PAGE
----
50th Annual Meeting of the American Society of Clinical Oncology (ASCO):

Multifocality Associated with Poorer Prognosis in Patients with Papillary Thyroid Carcinoma

In patients with intrathyroid papillary carcinoma, multifocality is associated with poorer prognosis, suggest results of a study presented on May 31, 2014, at the Annual Meeting of the American Society of Clinical Oncology in Chicago, Illinois.

The significance of multifocality has not been well understood, noted study author Ivan Markovic, MD, MSc, and colleagues in their presentation. The reported incidence of multifocality in papillary thyroid cancer (PTC) has varied widely, from 18% to nearly 88% of cases; moreover, the mechanisms of multifocal spreading and the effect of multifocality on prognosis are unclear.

To try to gain a better understanding of the importance of multifocality, Dr. Markovic and his colleagues from the Institute for Oncology and Radiology of Serbia evaluated the significance of multifocality and other clinical variables on outcomes in 153 patients with PTC who underwent total thyroidectomy at a single institution. Patients with locally invasive tumors or initial distant metastases were excluded.

About the Study
Patients were predominately female (74%) with a median age at diagnosis of 42 years and a median tumor diameter of 15 mm (range, 2-95 mm). Multifocality was found in 28% of specimens and 80% of patients had lymph node metastases. Rates of multifocality were significantly higher in patients older than age 45 at diagnosis (P < .05) and in patients with a tumor diameter greater than 4 cm (P < .01).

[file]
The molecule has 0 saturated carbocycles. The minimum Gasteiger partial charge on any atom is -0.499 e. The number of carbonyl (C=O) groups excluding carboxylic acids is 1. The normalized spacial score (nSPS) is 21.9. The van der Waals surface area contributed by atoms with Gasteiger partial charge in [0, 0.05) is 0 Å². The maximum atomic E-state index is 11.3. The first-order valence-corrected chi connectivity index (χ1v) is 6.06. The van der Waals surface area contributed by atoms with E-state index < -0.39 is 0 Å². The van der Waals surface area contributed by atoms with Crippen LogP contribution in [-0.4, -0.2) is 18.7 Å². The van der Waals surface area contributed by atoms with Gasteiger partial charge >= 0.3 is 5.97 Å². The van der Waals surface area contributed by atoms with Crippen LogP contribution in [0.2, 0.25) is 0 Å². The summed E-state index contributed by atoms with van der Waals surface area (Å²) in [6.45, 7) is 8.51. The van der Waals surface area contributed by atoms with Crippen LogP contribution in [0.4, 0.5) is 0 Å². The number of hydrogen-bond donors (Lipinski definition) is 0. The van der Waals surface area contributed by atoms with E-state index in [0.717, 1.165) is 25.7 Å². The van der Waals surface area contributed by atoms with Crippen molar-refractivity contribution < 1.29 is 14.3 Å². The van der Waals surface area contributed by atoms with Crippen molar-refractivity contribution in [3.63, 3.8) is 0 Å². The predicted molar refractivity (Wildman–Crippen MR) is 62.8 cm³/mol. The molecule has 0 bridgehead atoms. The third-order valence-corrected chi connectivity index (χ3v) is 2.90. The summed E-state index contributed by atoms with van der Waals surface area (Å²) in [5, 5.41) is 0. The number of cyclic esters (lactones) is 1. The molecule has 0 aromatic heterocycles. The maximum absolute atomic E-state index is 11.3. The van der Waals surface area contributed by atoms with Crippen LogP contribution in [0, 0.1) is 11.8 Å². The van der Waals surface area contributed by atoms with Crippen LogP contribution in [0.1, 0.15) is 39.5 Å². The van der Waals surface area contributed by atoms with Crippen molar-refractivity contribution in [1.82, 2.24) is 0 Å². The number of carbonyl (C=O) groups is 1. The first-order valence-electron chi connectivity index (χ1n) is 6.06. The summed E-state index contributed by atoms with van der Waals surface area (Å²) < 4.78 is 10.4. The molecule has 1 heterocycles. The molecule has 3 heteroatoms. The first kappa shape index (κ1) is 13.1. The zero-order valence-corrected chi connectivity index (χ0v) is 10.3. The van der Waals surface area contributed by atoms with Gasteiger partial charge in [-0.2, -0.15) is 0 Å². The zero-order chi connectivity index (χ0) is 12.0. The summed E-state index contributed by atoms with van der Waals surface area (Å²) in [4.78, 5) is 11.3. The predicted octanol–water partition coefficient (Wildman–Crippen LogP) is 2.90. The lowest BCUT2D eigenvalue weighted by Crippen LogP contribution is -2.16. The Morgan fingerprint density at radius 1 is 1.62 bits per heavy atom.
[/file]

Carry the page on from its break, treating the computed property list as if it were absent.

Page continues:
Surgical biopsy was undertaken in the lower jugular ipsilateral compartment for frozen-section histology in 67% of patients. All patients with lymph node metastases in the lower jugular lymph nodes underwent modified radical neck dissection.

All patients initiated postoperative lifelong thyrosuppressive therapy and the 12.4% of patients with postoperative I131 uptake in the neck greater than 2% received radio-iodine ablation therapy. Nine percent of patients received external radiotherapy for gross lymph node metastases and/or perinodal infiltration observed by histology.

Adverse Clinical Outcomes Noted
Despite the “generally good prognosis of PTC,” the researchers explained, some patients did develop adverse clinical outcomes during the median follow-up of 138 months, including 8.4% with regional relapse in nondissected lymph nodes, 1.3% with distant metastases, and 5.2% who died from PTC.

Multifocality was associated with significantly worse outcomes than solitary tumors in regards to relapse rate (P < .001), relapse-free survival (P = .0095), and overall survival (P = .0004). In multivariate analyses, multifocality and male sex were independently associated with relapse; and multifocality, age > 45 years at diagnosis, and male sex were independently associated with shorter survival.

Given the higher risk for relapse and shorter survival associated with multifocality, the researchers concluded that total thyroidectomy should be considered the optimal treatment for patients with PTC, with the aim of removing all tumor foci, reducing the risk of relapse, and improving disease-free and overall survival.

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